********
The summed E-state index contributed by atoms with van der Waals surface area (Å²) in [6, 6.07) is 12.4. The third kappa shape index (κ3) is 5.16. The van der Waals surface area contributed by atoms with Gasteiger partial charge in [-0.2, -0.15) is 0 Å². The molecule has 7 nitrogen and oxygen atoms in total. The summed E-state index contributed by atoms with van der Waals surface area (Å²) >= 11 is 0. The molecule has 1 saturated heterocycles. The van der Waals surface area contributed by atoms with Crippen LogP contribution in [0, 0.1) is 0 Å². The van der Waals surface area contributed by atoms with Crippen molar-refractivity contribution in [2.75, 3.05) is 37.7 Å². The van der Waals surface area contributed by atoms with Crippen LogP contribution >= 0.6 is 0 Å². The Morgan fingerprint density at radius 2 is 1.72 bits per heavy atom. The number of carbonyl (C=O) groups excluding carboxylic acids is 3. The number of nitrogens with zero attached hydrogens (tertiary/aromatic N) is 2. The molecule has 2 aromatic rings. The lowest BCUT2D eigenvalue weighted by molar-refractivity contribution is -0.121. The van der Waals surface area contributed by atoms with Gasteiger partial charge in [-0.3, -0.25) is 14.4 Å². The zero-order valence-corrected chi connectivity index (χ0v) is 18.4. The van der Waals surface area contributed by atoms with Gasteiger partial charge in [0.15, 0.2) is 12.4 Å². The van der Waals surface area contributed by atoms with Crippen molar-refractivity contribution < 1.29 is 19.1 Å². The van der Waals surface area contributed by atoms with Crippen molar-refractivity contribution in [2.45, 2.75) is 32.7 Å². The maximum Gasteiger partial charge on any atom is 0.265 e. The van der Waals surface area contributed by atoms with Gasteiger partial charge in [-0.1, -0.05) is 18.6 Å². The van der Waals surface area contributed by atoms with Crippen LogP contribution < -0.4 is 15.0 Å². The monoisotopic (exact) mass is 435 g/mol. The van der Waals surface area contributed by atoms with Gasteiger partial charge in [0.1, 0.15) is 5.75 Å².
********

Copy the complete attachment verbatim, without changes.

The summed E-state index contributed by atoms with van der Waals surface area (Å²) in [6, 6.07) is 12.4. The third kappa shape index (κ3) is 5.16. The van der Waals surface area contributed by atoms with Gasteiger partial charge in [-0.2, -0.15) is 0 Å². The molecule has 7 nitrogen and oxygen atoms in total. The summed E-state index contributed by atoms with van der Waals surface area (Å²) >= 11 is 0. The molecule has 1 saturated heterocycles. The van der Waals surface area contributed by atoms with Crippen LogP contribution in [0, 0.1) is 0 Å². The van der Waals surface area contributed by atoms with Crippen molar-refractivity contribution in [2.75, 3.05) is 37.7 Å². The van der Waals surface area contributed by atoms with Crippen LogP contribution >= 0.6 is 0 Å². The Morgan fingerprint density at radius 2 is 1.72 bits per heavy atom. The number of carbonyl (C=O) groups excluding carboxylic acids is 3. The number of nitrogens with zero attached hydrogens (tertiary/aromatic N) is 2. The molecule has 2 aromatic rings. The lowest BCUT2D eigenvalue weighted by molar-refractivity contribution is -0.121. The van der Waals surface area contributed by atoms with Gasteiger partial charge in [-0.3, -0.25) is 14.4 Å². The zero-order valence-corrected chi connectivity index (χ0v) is 18.4. The van der Waals surface area contributed by atoms with Gasteiger partial charge in [0.15, 0.2) is 12.4 Å². The van der Waals surface area contributed by atoms with Crippen molar-refractivity contribution < 1.29 is 19.1 Å². The van der Waals surface area contributed by atoms with Crippen molar-refractivity contribution in [2.45, 2.75) is 32.7 Å². The maximum Gasteiger partial charge on any atom is 0.265 e. The van der Waals surface area contributed by atoms with Gasteiger partial charge in [-0.1, -0.05) is 18.6 Å². The van der Waals surface area contributed by atoms with Crippen LogP contribution < -0.4 is 15.0 Å². The monoisotopic (exact) mass is 435 g/mol. The van der Waals surface area contributed by atoms with Gasteiger partial charge in [0.1, 0.15) is 5.75 Å².